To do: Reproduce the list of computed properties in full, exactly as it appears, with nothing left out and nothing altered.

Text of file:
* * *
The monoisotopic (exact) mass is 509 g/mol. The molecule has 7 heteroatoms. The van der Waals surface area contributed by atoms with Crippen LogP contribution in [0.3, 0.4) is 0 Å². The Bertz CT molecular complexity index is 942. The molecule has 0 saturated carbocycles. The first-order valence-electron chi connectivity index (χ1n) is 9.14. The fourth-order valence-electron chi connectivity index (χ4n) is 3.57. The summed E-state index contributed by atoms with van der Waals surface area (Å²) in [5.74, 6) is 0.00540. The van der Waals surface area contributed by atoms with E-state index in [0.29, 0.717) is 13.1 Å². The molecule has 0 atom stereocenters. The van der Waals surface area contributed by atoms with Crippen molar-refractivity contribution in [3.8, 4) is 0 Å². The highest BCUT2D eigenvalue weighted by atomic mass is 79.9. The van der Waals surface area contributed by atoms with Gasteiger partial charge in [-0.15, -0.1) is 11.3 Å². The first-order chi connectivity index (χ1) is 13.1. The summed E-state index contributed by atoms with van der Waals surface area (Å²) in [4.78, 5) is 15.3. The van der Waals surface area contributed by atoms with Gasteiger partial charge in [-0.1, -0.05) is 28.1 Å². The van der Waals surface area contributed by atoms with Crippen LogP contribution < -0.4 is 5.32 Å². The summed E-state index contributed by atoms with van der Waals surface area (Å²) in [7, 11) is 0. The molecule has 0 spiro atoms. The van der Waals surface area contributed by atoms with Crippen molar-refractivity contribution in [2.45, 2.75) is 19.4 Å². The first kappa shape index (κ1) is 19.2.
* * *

The monoisotopic (exact) mass is 509 g/mol. The molecule has 7 heteroatoms. The van der Waals surface area contributed by atoms with Crippen LogP contribution in [0.3, 0.4) is 0 Å². The Bertz CT molecular complexity index is 942. The molecule has 0 saturated carbocycles. The first-order valence-electron chi connectivity index (χ1n) is 9.14. The fourth-order valence-electron chi connectivity index (χ4n) is 3.57. The summed E-state index contributed by atoms with van der Waals surface area (Å²) in [5.74, 6) is 0.00540. The van der Waals surface area contributed by atoms with E-state index in [0.29, 0.717) is 13.1 Å². The molecule has 0 atom stereocenters. The van der Waals surface area contributed by atoms with Crippen molar-refractivity contribution in [3.8, 4) is 0 Å². The highest BCUT2D eigenvalue weighted by atomic mass is 79.9. The van der Waals surface area contributed by atoms with Gasteiger partial charge in [-0.15, -0.1) is 11.3 Å². The first-order chi connectivity index (χ1) is 13.1. The summed E-state index contributed by atoms with van der Waals surface area (Å²) in [4.78, 5) is 15.3. The van der Waals surface area contributed by atoms with Gasteiger partial charge in [-0.1, -0.05) is 28.1 Å². The van der Waals surface area contributed by atoms with Crippen LogP contribution < -0.4 is 5.32 Å². The summed E-state index contributed by atoms with van der Waals surface area (Å²) in [7, 11) is 0. The molecule has 0 spiro atoms. The van der Waals surface area contributed by atoms with Crippen molar-refractivity contribution in [2.45, 2.75) is 19.4 Å². The first kappa shape index (κ1) is 19.2.